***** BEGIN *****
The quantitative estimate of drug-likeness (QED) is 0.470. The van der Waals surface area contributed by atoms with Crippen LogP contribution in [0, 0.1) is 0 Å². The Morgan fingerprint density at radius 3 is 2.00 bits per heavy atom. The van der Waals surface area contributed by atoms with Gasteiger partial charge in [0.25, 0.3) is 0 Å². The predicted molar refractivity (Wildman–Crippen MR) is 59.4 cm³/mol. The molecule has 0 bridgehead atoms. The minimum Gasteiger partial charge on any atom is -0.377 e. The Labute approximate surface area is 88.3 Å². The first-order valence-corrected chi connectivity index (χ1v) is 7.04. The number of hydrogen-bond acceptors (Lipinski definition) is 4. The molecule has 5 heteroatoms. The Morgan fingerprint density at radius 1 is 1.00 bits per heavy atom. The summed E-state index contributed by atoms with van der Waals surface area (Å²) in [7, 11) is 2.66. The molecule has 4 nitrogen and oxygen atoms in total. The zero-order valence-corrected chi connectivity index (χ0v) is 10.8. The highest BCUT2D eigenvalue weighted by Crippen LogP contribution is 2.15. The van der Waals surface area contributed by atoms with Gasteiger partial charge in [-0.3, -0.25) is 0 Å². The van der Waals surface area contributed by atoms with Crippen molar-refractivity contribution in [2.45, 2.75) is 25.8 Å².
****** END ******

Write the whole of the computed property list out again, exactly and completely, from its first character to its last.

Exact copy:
The quantitative estimate of drug-likeness (QED) is 0.470. The van der Waals surface area contributed by atoms with Crippen LogP contribution in [0, 0.1) is 0 Å². The Morgan fingerprint density at radius 3 is 2.00 bits per heavy atom. The van der Waals surface area contributed by atoms with Gasteiger partial charge in [0.25, 0.3) is 0 Å². The predicted molar refractivity (Wildman–Crippen MR) is 59.4 cm³/mol. The molecule has 0 bridgehead atoms. The minimum Gasteiger partial charge on any atom is -0.377 e. The Labute approximate surface area is 88.3 Å². The first-order valence-corrected chi connectivity index (χ1v) is 7.04. The number of hydrogen-bond acceptors (Lipinski definition) is 4. The molecule has 5 heteroatoms. The Morgan fingerprint density at radius 1 is 1.00 bits per heavy atom. The summed E-state index contributed by atoms with van der Waals surface area (Å²) in [7, 11) is 2.66. The molecule has 4 nitrogen and oxygen atoms in total. The zero-order valence-corrected chi connectivity index (χ0v) is 10.8. The highest BCUT2D eigenvalue weighted by Crippen LogP contribution is 2.15. The van der Waals surface area contributed by atoms with Gasteiger partial charge in [-0.3, -0.25) is 0 Å². The van der Waals surface area contributed by atoms with Crippen molar-refractivity contribution in [2.45, 2.75) is 25.8 Å².